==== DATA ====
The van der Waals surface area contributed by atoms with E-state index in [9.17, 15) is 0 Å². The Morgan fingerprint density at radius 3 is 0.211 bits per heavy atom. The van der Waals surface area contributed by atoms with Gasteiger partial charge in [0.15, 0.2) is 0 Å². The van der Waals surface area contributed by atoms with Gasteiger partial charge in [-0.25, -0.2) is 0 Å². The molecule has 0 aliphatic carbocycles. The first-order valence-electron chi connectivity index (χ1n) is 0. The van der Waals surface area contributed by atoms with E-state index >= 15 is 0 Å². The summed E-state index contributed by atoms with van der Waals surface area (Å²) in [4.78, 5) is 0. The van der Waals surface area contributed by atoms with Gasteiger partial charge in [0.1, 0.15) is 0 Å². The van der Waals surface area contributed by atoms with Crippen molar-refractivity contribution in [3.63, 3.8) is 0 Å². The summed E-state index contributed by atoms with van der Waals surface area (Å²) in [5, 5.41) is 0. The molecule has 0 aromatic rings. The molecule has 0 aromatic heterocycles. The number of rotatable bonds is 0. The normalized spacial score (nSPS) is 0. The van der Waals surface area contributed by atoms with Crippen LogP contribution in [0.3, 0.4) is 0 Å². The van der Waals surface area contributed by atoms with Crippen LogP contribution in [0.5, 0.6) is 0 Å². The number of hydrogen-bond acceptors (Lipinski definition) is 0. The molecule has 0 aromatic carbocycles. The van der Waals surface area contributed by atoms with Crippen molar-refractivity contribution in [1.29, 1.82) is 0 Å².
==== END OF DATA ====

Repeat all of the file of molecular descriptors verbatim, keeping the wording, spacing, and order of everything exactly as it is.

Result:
The van der Waals surface area contributed by atoms with E-state index in [9.17, 15) is 0 Å². The Morgan fingerprint density at radius 3 is 0.211 bits per heavy atom. The van der Waals surface area contributed by atoms with Gasteiger partial charge in [0.15, 0.2) is 0 Å². The van der Waals surface area contributed by atoms with Gasteiger partial charge in [-0.25, -0.2) is 0 Å². The molecule has 0 aliphatic carbocycles. The first-order valence-electron chi connectivity index (χ1n) is 0. The van der Waals surface area contributed by atoms with E-state index >= 15 is 0 Å². The summed E-state index contributed by atoms with van der Waals surface area (Å²) in [4.78, 5) is 0. The van der Waals surface area contributed by atoms with Gasteiger partial charge in [0.1, 0.15) is 0 Å². The van der Waals surface area contributed by atoms with Crippen molar-refractivity contribution in [3.63, 3.8) is 0 Å². The summed E-state index contributed by atoms with van der Waals surface area (Å²) in [5, 5.41) is 0. The molecule has 0 aromatic rings. The molecule has 0 aromatic heterocycles. The number of rotatable bonds is 0. The normalized spacial score (nSPS) is 0. The van der Waals surface area contributed by atoms with Crippen LogP contribution in [0.3, 0.4) is 0 Å². The van der Waals surface area contributed by atoms with Crippen LogP contribution in [0.5, 0.6) is 0 Å². The number of hydrogen-bond acceptors (Lipinski definition) is 0. The molecule has 0 aromatic carbocycles. The van der Waals surface area contributed by atoms with Crippen molar-refractivity contribution in [1.29, 1.82) is 0 Å².